Students, please find below an example of an abstract I drafted for submission to the International Congress on Medieval Studies. While it is not formatted as those you are asked to submit should be (for which guidelines look here), its content is of the kind requested. Use it as a model for your own work.
While its appeal has waxed and waned,
the myth of the American cowboy is one that endures in the United States,
continuing to appear in print and on screens big, small, and digital. Although
individual depictions vary, some common features of the paragon of the Western man
appear across decades and in the works of various authors and other artists. The
cowboy is of European descent, most commonly of English extraction (although he
necessarily associates with people of other ethnic backgrounds), frequently
coming from a landed background and having military or militaristic experience.
He is indelibly associated with life on horseback, and commonly carries weapons
for use at long range and in close quarters. More to the point, he lives
according to a strict code of honor, demanding self-reliance and grit in
fighting and holding those who are less able to protect themselves in high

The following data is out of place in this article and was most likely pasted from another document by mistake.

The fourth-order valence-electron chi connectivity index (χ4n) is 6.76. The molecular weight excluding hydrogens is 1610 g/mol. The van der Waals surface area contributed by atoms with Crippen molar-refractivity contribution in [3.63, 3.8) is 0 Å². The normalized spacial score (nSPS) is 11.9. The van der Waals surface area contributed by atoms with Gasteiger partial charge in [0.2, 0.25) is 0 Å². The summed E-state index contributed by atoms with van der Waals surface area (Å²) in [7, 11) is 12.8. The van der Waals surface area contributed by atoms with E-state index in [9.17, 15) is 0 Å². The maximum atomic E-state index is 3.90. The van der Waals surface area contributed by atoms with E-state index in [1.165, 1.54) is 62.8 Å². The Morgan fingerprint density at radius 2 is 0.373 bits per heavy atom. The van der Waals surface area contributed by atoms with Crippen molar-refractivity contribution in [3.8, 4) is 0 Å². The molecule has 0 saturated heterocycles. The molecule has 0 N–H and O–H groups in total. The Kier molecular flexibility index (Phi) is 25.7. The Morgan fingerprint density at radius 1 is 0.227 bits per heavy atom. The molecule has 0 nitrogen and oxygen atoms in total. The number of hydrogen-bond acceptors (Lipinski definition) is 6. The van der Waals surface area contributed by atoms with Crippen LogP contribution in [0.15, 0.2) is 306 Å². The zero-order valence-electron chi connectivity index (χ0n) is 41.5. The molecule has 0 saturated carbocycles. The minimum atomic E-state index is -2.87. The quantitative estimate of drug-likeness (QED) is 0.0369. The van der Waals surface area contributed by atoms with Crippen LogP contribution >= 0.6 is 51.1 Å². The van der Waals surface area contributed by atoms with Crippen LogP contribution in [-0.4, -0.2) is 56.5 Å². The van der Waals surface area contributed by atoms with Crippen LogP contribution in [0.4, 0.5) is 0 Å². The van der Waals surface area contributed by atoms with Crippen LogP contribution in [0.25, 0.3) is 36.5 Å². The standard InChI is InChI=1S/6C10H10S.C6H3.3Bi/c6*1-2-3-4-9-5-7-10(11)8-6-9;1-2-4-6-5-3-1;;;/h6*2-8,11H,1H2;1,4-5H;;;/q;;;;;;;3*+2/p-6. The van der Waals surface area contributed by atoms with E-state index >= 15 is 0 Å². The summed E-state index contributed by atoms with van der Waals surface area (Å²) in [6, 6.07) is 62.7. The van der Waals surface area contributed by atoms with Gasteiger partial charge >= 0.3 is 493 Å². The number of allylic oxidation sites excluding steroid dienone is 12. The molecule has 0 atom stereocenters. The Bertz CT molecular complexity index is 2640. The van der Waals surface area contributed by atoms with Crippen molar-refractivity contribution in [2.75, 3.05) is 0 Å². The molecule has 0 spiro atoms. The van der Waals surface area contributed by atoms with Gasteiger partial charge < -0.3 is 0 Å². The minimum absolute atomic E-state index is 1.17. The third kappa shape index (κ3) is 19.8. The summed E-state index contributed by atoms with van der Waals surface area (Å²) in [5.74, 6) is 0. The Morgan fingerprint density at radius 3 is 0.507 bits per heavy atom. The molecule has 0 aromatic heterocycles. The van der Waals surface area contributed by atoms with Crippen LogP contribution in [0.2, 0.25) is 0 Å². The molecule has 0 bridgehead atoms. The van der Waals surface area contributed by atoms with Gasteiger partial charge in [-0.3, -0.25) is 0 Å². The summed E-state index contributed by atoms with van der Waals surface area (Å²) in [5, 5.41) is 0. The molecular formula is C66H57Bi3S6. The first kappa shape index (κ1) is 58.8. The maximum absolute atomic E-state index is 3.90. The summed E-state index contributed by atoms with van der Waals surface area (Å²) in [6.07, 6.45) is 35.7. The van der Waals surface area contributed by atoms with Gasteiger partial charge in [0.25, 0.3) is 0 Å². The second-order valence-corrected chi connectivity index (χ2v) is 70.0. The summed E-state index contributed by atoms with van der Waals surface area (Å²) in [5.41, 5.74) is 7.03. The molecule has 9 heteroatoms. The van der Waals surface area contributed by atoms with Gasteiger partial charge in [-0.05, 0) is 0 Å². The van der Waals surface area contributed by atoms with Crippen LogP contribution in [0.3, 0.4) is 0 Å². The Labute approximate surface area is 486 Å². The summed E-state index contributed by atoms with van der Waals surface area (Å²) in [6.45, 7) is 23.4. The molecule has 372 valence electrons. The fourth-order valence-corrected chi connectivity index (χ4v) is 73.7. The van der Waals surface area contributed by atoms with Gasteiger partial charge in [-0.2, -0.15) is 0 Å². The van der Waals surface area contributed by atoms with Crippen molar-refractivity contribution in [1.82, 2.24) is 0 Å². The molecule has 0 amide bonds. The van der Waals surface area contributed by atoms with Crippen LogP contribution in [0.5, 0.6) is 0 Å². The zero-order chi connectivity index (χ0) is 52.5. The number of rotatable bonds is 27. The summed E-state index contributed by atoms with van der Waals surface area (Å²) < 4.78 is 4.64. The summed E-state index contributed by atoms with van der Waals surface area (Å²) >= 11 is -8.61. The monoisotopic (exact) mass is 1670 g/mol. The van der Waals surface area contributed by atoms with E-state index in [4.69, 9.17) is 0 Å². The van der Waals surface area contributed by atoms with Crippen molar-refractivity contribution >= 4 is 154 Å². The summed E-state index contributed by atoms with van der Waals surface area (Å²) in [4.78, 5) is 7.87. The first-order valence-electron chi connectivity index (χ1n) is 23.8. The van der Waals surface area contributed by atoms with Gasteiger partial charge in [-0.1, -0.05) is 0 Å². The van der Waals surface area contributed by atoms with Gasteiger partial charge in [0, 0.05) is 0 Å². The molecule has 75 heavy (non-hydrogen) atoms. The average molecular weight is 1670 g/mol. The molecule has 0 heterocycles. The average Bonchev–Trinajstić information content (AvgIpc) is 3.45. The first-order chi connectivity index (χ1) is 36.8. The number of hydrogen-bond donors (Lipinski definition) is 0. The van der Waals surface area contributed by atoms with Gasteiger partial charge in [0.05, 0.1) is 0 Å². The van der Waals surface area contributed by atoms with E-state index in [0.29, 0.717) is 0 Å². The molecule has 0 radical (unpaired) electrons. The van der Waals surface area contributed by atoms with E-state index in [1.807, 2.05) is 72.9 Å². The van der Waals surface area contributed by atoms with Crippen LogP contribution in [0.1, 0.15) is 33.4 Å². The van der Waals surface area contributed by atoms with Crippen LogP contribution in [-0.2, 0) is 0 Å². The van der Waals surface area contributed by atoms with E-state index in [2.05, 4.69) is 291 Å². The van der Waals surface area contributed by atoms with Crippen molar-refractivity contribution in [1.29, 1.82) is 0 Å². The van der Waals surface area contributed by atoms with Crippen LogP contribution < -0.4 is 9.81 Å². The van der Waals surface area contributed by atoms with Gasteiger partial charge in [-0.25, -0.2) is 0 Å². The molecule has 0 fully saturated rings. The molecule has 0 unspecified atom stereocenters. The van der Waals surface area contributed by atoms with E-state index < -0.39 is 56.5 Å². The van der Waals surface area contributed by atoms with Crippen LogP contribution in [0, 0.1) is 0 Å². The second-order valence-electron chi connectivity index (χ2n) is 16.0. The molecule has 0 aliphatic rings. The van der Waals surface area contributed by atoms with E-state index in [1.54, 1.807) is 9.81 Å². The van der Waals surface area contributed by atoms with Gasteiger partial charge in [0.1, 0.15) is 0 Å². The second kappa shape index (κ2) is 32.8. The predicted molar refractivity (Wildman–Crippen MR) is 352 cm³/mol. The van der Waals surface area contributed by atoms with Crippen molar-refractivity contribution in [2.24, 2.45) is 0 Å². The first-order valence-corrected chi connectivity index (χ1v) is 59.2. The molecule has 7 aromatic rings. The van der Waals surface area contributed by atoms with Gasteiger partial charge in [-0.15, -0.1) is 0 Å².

regard; his honor calls for the cowboy to “ride for the brand,” being loyal
even to the point of death to the landed owner of a particular mark or to the
land and mark itself.
In this, the American
cowboy is markedly similar to the knight of Arthurian romance. Not only is he
akin to those who sit at the Round Table in his surface features, but in many
cases, his narrative patterns follow those employed by Malory, the Gawain-poet, their forebears, or their Victorian
medievalist successors, following a single character for a time in additive
adventures that end up repeating their own tropes again and again. His
appearances in the writings of such authors as William W. Johnstone exemplify
the parallels neatly, demonstrating that the Arthurian knight continues to be
refigured and reappropriated in the early twenty-first century.